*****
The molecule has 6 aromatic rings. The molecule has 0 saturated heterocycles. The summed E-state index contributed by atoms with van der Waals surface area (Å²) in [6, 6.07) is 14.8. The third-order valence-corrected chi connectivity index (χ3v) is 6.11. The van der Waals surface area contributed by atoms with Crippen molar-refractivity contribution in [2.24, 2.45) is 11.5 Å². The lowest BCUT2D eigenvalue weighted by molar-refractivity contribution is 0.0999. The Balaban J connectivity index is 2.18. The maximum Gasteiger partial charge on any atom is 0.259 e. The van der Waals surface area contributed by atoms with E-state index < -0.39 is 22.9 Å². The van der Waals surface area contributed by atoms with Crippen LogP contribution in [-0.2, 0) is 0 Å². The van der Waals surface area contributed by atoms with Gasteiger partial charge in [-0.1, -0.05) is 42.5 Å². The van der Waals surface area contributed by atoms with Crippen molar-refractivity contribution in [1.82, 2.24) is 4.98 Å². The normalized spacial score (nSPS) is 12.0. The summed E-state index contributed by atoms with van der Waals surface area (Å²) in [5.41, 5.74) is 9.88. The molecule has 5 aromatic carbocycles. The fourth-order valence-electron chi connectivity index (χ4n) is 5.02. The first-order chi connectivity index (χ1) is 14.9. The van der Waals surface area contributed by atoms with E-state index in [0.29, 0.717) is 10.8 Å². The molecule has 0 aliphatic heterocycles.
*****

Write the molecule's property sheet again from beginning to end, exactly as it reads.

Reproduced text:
The molecule has 6 aromatic rings. The molecule has 0 saturated heterocycles. The summed E-state index contributed by atoms with van der Waals surface area (Å²) in [6, 6.07) is 14.8. The third-order valence-corrected chi connectivity index (χ3v) is 6.11. The van der Waals surface area contributed by atoms with Crippen molar-refractivity contribution in [2.24, 2.45) is 11.5 Å². The lowest BCUT2D eigenvalue weighted by molar-refractivity contribution is 0.0999. The Balaban J connectivity index is 2.18. The maximum Gasteiger partial charge on any atom is 0.259 e. The van der Waals surface area contributed by atoms with E-state index < -0.39 is 22.9 Å². The van der Waals surface area contributed by atoms with Crippen LogP contribution in [-0.2, 0) is 0 Å². The van der Waals surface area contributed by atoms with Gasteiger partial charge in [-0.1, -0.05) is 42.5 Å². The van der Waals surface area contributed by atoms with Crippen molar-refractivity contribution in [1.82, 2.24) is 4.98 Å². The normalized spacial score (nSPS) is 12.0. The summed E-state index contributed by atoms with van der Waals surface area (Å²) in [5.41, 5.74) is 9.88. The molecule has 5 aromatic carbocycles. The fourth-order valence-electron chi connectivity index (χ4n) is 5.02. The first-order chi connectivity index (χ1) is 14.9. The van der Waals surface area contributed by atoms with E-state index in [0.29, 0.717) is 10.8 Å². The molecule has 0 aliphatic heterocycles.